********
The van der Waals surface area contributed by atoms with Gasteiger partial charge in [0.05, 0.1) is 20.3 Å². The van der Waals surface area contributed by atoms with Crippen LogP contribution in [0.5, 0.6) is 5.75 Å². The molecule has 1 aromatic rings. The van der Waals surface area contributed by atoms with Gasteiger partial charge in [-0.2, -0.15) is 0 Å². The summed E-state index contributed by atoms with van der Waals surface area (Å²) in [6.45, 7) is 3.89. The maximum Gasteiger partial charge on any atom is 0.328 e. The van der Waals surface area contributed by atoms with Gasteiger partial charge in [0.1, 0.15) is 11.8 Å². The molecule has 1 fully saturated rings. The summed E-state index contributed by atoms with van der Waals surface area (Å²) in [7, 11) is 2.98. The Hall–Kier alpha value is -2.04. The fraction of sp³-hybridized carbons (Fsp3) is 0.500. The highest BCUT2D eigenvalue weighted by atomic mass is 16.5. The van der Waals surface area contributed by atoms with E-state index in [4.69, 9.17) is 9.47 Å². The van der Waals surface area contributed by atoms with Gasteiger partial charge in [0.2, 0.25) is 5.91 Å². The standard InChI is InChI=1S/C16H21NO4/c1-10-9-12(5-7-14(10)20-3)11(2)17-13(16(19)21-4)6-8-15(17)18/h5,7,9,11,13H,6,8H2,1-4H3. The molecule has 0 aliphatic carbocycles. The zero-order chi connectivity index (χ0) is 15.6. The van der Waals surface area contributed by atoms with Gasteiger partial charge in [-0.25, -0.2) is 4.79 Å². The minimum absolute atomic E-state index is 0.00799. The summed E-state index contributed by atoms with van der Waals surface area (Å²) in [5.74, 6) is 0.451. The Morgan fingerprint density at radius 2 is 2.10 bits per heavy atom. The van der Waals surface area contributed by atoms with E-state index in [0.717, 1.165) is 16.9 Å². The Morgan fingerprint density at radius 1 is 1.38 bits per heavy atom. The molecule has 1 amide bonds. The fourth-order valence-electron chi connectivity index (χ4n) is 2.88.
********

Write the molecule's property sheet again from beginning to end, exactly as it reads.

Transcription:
The van der Waals surface area contributed by atoms with Gasteiger partial charge in [0.05, 0.1) is 20.3 Å². The van der Waals surface area contributed by atoms with Crippen LogP contribution in [0.5, 0.6) is 5.75 Å². The molecule has 1 aromatic rings. The van der Waals surface area contributed by atoms with Gasteiger partial charge in [-0.2, -0.15) is 0 Å². The summed E-state index contributed by atoms with van der Waals surface area (Å²) in [6.45, 7) is 3.89. The maximum Gasteiger partial charge on any atom is 0.328 e. The van der Waals surface area contributed by atoms with Gasteiger partial charge in [0.1, 0.15) is 11.8 Å². The molecule has 1 fully saturated rings. The summed E-state index contributed by atoms with van der Waals surface area (Å²) in [7, 11) is 2.98. The Hall–Kier alpha value is -2.04. The fraction of sp³-hybridized carbons (Fsp3) is 0.500. The highest BCUT2D eigenvalue weighted by atomic mass is 16.5. The van der Waals surface area contributed by atoms with E-state index in [4.69, 9.17) is 9.47 Å². The van der Waals surface area contributed by atoms with Gasteiger partial charge in [0.2, 0.25) is 5.91 Å². The standard InChI is InChI=1S/C16H21NO4/c1-10-9-12(5-7-14(10)20-3)11(2)17-13(16(19)21-4)6-8-15(17)18/h5,7,9,11,13H,6,8H2,1-4H3. The molecule has 0 aliphatic carbocycles. The zero-order chi connectivity index (χ0) is 15.6. The van der Waals surface area contributed by atoms with Gasteiger partial charge in [-0.25, -0.2) is 4.79 Å². The minimum absolute atomic E-state index is 0.00799. The summed E-state index contributed by atoms with van der Waals surface area (Å²) in [5.74, 6) is 0.451. The Morgan fingerprint density at radius 2 is 2.10 bits per heavy atom. The van der Waals surface area contributed by atoms with E-state index in [0.717, 1.165) is 16.9 Å². The Morgan fingerprint density at radius 1 is 1.38 bits per heavy atom. The molecule has 1 amide bonds. The fourth-order valence-electron chi connectivity index (χ4n) is 2.88.